March 26, 2020

Companion planting

What you plant next to your crops matters almost as much as the crops themselves. Learn how to improve your garden with successful companion planting.

Shannie McCabe
March 26, 2020

The concept of companion planting is based on the idea that some plants grow better when planted alongside specific other plants. It’s something that’s largely existed in the realm of gardening folklore, and there is not much scientifically-verified research on the topic. However, generations of gardeners and farmers have had success with companion planting, and it would be naive to disregard the lessons we can learn from their experience.

With that being said, how can growing compatible plants help produce a more bountiful garden?

Some crops grow well in concert with one another because their height or shape complement one another. Other companion plantings are designed with nutrient synergy in mind (the consumption habits of the plants are different enough that they won’t compete for the same resources). Additionally, some plants will help to defend their neighbors, warding off pests with their natural chemicals. 

Here are my favorite combinations for the garden or farm.


Leafy lettuce greens are notoriously sensitive to heat and blistering sun, so situating the plants beneath the shade of a towering wall of corn, cucumbers or pole beans will help to keep the plants cool and prevent bolting. Additionally, radish and lettuce are known to play well together.

Brassicas and Stinky Plants

Members of the cabbage family are notoriously susceptible to predation by caterpillars like the cabbage looper. Partnering these crops with aromatic crops like chamomile, calendula onions or marigolds will create an odoriferous environment that wards off cabbage loving bugs. I love resina calendula — it is the go-to variety for herbalists and anyone looking for a more potent variety. 

Culinary Companions

One famous plant alliance is between tomatoes and basil. Not only do they complement each other in the kitchen, they also make excellent companions in the garden — a partnership said to result in better-tasting tomatoes. Since flavor is largely subjective, you’ll have to test this theory for yourself.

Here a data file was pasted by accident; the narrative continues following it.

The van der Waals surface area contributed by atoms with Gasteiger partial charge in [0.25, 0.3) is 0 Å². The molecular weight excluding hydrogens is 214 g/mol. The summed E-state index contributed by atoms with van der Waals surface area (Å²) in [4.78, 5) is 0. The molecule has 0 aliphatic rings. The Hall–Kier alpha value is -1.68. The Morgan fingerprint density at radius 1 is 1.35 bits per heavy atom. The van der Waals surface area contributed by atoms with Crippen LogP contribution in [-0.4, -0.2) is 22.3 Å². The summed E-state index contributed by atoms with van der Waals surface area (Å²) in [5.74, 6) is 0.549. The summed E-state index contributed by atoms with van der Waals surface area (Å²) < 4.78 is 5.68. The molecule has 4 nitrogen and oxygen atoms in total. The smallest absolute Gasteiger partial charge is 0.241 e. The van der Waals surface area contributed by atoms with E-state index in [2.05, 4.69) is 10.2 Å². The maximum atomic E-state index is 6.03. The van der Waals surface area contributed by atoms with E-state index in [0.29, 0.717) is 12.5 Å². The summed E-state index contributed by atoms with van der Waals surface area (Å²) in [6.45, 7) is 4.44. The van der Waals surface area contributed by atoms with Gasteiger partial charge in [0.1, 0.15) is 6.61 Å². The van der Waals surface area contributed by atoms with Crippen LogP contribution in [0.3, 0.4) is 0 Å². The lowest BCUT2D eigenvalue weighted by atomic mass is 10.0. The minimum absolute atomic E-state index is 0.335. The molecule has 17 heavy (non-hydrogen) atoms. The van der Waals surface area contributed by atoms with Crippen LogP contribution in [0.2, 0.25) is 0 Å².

Radishes and Carrots 

Carrots are a notoriously slow-growing crop. The small seeds are often sowed in thick bands and later thinned out to a few inches apart. This means your carrot row plods along slowly and requires extra effort for thinning. Alternating carrot and radish seeds in a row will eliminate your need to thin, and it will allow you to harvest from your carrot bed early. Be aware that carefully alternating between carrot and radish seeds in the same row can mean that the initial seeding may move slower, but the space and labor saved in the long run is well worth it. Choose a thin, quick growing radish like french breakfast, or Du 18 Jours to interplant with your carrot seeds. 

Bring on the bugs!

Some plants can help play matchmaker between beneficial bugs and plants that need them. Interplant bee-loving varieties like monarda, chives and gaillardia throughout your veggie patch, especially near fruit trees and other crops which benefit from bee pollination. Learn more about planting to entice beneficial insects in our beneficial insects article here.

Three Sisters Garden

The practice of companion planting has been around for ages, and arguably the most famous companion planting trio is an old Native American planting tradition called the Three Sisters Garden. This is a trio of corn, beans and squash which is detailed in a legend of three sisters. Corn acts as a living trellis for the beans to grow up, and beans enrich the soil, making it more rich for other heavy-feeding crops like corn and squash to use. The large, frond-like leaves of squash make a quick ground cover, discouraging weeds and retaining soil moisture for the other crops to use. Squash foliage is also spiny, helping to keep predators away from the bean and corn plants. 

Whether you're growing a small garden or a large farm, companion planting can play a role in your design with benefits to plants. Regenerative agriculture is a system of growing that aims to emulate the natural design and rhythm of nature, so companion planting is a natural fit for this style of growing. You can read more about regenerative agriculture here and stay tuned for future posts about the different components of regenerative agriculture and heirloom growing.

Got questions about companion planting we didn't answer here? Have you tried companion planting in your own garden and want to share your story? We'd love to continue the conversation.


Shannie McCabe

Get the latest Updates


Please double-check your email address.